Medill News Service Highlights Religious Left
ABCNews.com today is featuring an article by Lillian Cunningham of Medill News Service about "The Young and the Religious." Cunningham sought to look at how "[s]ome young religious voters shun the religious right, focus instead on social justice." Of course Cunningham ignored how these young voters might not just be liberal in politics but theology.
After all, liberal Christianity is not a surprising new phenomenon. Indeed, liberal and social gospel movements of the late 1800s and early 1900s were met with resistance by conservative, orthodox theologians such as J. Gresham Machen. Machen threw down a theological gauntlet in 1923 with his classic work "Christianity and Liberalism," in which he held that modernist or liberal Christianity "not only is a different religion from Christianity but belongs in a totally different class of religions." The Presbyterian theologian and preacher eventually broke away from the left-ward leaning Presbyterian Church to form the Orthodox Presbyterian Church in 1936.
Simply put, the religious left in America is nothing new and its leftist politics often flow from their left-leaning theological twists on Christian Scripture.
For example, Cunningham began her article with divinity student Beau Underwood, who belongs to the Disciples of Christ denomination. Underwood is just one of a "growing number of other young, left-leaning believers [who] are entering the political arena as campaign aides, lobbyists, grass-root activists and engaged voters." But a quick review of the Disciples' Web site shows the denomination is theologically fuzzy, if not downright liberal. "Like most Christians, Disciples Affirm [that] Jesus Christ is the Son of the Living God" and "All persons are God's children," according to the denomination's beliefs page. That theological imprecision is hardly the hallmark of theologically conservative Christianity.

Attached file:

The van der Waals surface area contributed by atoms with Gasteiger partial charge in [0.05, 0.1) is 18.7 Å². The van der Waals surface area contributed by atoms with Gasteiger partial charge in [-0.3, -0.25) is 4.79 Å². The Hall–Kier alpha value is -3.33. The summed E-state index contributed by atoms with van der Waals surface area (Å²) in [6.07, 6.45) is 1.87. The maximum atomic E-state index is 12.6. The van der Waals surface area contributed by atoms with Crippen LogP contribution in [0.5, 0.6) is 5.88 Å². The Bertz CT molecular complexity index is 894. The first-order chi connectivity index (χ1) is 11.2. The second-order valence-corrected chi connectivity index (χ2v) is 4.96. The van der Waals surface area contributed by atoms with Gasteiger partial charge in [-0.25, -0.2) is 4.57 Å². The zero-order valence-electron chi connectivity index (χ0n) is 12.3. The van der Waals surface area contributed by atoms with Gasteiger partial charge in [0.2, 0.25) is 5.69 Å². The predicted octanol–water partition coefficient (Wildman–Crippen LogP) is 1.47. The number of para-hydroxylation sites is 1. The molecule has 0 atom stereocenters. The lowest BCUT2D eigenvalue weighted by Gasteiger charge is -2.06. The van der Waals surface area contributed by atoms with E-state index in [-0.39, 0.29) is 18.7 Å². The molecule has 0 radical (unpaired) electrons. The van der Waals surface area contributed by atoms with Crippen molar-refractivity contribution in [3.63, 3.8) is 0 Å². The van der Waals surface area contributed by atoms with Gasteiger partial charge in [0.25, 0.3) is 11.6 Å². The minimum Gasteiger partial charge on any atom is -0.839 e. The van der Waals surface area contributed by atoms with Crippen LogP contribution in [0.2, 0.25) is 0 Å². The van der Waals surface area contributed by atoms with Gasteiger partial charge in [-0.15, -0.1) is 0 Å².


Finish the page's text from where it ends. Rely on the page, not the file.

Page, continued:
On a separate page about the Disciples' concept of salvation, the term "wrath" is nowhere to be found among when discussing that which a Christian is saved from, although wrath and judgment are central themes in the New Testament (see Romans 1:18, 5:9; 13:5; Eph. 5:6; Rev. 14:10-11, among others). This fuzziness and distance from biblical terminology are marks of liberal Christianity.
Shortly after citing Underwood, Cunningham turned to liberal (or as he prefers "progressive") Christian leader Jim Wallis:
"In three decades I've never seen this sort of student-youth involvement," said Jim Wallis, author of the best-seller "The Great Awakening." "I do think there's a major shift under way."
The shift of young faith-based voters both dramatic and complex. "They're leaving the Republican Party in droves, but they're not automatically Democrats," Wallis said. "They're not going to jump in the pocket of the Democratic Party the way they did with the Republican Party."
Of course Wallis is not merely liberal in his politics, his writings on such basic and essential Christian doctrines such as the death and resurrection of Jesus Christ are laced heavily with vague language about overcoming the "world's false realities and securities" and curiously lacking when it comes to a biblical conception of being saved from God's wrath through the shed blood of Jesus (Col. 1:20; I Cor. 15:1-19; Eph. 1:7).
It's not Cunningham's job to judge theology or fidelity to orthodox Christianity, but it would be helpful if she noticed that liberal politics and liberal theology often walk arm-in-arm, and that far from being a new-found trend, it's been an issue in American Christianity in earnest since the early 1900s.